Carl Rankin is looking into a liquor license at the Roxy Theatre that would allow alcohol to be sold at certain events.

Roxy Theatre exploring liquor license for special events following rule changes

The Roxy Theatre will explore taking advantage of new regulations that allows movie theatres to sell alcohol.

The Roxy Theatre will explore taking advantage of new regulations that allows movie theatres to sell alcohol.

“Its something I’m looking into right away,” said owner Carl Rankin. “It didn’t take me by surprise, I’ve known it was coming and I think it has some benefit to the Roxy locally.”

The changes to liquor license regulations were introduced last week by Rich Coleman, the cabinet minister responsible for B.C. liquor and gambling policy. He said the change will get rid of red tape for theatres that could get a licence to serve alcohol for live events, but couldn’t show movies in the same place.

The new licence will allow theatres to serve drinks in the lobby, but patrons won’t be able to take drinks to their movie seat unless the room is adults-only. Coleman said unlike the stands at a hockey game or out in a well-lit lobby, it’s difficult for operators to see if minors are sneaking drinks in a dark theatre.

A single-screen theatre like the Roxy can serve alcohol and patrons can take their drinks to their seat as long as it’s an adult-only event. For events with minors present, alcohol can only be consumed in the lobby. It is up to the licensee to decided if a screening will be open to everyone or will be adults-only.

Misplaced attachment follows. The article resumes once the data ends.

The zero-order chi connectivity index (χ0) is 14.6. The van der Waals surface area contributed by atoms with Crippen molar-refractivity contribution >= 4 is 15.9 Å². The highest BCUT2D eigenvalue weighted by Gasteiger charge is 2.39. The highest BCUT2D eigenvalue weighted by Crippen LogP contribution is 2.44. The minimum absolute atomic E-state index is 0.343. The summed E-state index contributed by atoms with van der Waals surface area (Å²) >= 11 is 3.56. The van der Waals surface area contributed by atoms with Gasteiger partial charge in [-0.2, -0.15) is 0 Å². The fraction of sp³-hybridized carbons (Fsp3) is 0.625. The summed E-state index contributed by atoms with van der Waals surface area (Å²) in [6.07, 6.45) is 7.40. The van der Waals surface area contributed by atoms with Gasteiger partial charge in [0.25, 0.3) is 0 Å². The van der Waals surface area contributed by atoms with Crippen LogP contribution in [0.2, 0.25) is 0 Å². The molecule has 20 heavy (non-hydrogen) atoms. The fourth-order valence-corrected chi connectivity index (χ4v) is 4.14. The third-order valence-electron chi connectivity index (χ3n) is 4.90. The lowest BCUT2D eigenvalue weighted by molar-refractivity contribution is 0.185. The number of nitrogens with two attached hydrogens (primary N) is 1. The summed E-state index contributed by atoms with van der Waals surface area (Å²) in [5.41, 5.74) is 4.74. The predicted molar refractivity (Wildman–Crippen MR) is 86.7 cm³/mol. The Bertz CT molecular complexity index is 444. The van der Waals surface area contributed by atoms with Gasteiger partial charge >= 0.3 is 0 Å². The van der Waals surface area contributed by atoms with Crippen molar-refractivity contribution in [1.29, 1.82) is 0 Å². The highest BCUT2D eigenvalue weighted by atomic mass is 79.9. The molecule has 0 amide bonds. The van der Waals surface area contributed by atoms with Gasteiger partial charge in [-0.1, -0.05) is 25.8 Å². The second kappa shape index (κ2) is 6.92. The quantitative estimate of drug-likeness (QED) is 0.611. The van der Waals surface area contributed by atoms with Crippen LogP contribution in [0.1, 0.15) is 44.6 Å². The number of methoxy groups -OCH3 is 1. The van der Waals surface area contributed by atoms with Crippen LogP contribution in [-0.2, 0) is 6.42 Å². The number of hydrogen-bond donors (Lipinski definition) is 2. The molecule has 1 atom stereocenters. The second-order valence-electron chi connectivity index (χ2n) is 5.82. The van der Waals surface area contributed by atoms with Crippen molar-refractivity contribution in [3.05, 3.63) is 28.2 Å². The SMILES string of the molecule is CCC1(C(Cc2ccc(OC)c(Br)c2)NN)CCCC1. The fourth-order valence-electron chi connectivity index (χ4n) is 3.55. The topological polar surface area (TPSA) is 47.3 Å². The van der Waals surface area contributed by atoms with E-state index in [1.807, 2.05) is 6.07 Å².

“People are trying to save the older theatres, where it’s just a single-screen operation, and trying to have two types of business in order to basically survive and make those older traditional heritage-type theatres work,” Coleman said.

Ontario, Alberta and Manitoba already have similar licences for movie theatres. Jeremy Bator, president of the Motion Picture Theatre Association of B.C., praised the move.

“These changes will have a positive impact on so many levels, including increased jobs, a better guest experience and a more level playing field in the increasingly competitive landscape of entertainment in Canada,” Bator said.

Rankin said he would take advantage of the changes to sell alcohol during special events like National Theatre and Metropolitan Opera presentations.

“It would be nice at those events to be able to have a glass of wine and watch the opera,” he said. “I think it has some great possibilities. I’m not jumping in with both feet, I’m just going to look at it very carefully.”

He expects it to take up to a year to apply for the liquor license.

With files from Tom Fletcher/Black Press

 

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